- Be cautious about using password-protected services on a public computer, or over a public Wi-Fi hotspot. see our post on Free public WiFi Free public Wi-Fi
- Change your passwords regularly, at least every three to twelve months. If you think your password may have been compromised, change it immediately and check for any unauthorised activity. If the same compromised password has been used on another site, create a new password there as well – (another example of why you should use different passwords for different accounts & logins.
Treat PINs in the same way you would a password
- Don't use obvious patterns like 1234, 4321 or 7777.
- Don't use postcodes, birthdays, house numbers or other significant dates and numbers.
- PINs should be a random mix of numbers, letters and characters.
Look for the lock
It’s easy to prevent attackers from stealing your password when you log into an unencrypted website: Never type your password unless you see a lock icon in the URL bar, like this:
The lock means that the website you’re using is encrypted, so that even if someone is watching your browsing on the network (like another person on a public WiFi hotspot – see our post on Free public WiFi), they won’t be able to see your password.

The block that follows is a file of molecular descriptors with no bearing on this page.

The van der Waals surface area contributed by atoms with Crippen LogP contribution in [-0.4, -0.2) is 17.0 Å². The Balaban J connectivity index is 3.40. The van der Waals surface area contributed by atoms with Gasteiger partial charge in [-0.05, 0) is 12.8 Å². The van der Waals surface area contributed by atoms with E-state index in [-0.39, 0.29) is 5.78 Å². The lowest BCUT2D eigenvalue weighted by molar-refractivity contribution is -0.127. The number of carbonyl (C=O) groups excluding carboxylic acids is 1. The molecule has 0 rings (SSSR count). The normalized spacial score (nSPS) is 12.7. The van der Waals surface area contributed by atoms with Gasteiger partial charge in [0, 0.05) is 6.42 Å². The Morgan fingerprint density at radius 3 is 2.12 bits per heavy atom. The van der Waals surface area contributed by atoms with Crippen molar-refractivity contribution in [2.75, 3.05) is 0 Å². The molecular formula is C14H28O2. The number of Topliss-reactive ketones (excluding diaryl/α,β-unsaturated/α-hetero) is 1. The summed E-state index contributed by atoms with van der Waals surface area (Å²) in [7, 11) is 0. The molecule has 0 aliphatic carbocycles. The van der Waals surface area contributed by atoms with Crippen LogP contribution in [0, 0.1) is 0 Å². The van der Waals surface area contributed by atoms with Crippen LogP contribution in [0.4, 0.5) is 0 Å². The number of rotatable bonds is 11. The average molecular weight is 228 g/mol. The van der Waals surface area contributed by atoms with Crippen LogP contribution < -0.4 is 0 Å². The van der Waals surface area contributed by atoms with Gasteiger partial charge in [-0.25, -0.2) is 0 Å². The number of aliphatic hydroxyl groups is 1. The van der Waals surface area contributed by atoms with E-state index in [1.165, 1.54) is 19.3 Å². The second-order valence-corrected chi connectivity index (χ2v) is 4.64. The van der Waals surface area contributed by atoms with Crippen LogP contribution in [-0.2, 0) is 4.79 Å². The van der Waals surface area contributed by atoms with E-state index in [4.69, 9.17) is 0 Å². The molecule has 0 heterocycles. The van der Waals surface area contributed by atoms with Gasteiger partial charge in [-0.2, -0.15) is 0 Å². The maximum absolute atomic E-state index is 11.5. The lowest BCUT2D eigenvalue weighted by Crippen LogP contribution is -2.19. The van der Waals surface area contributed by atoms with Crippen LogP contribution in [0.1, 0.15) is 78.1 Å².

Browsers are starting to roll out features that warn you when you’re about to enter your password on an unencrypted site.
From January 2017, users of Google's Chrome Web browser can now see a conspicuous "not secure" label next to certain websites that use an unencrypted HTTP server. The label will only appear for sites that transmit passwords or process credit card transactions.
When an attacker steals the password database for a site that you use (like Twitter or Yahoo), there’s nothing you can do but change your password for that site.
That’s bad, but the damage can be much worse if you’ve re-used that password with other websites — then the attacker can access your accounts on those sites as well.
To keep the damage contained, always use different passwords for different websites.
Finally, most websites have a password recovery system that lets you recover your password if you’ve forgotten it. Usually these systems make you answer some “security questions” before you can reset your password. The answers to these questions need to be just as secret as your password. Otherwise, an attacker can guess the answers and set your password to something he knows.
Randomness can be a problem, since the security questions that sites often use are also things people tend to know about you, like your birthplace, your birthday, or your relatives’ names, or that can be gleaned from sources such as social media.
The good news is that the website doesn’t care whether the answer is real or not — you can lie! But lie productively:
Give answers to the security questions that are long and random, like your passwords.
More factors, fewer problems!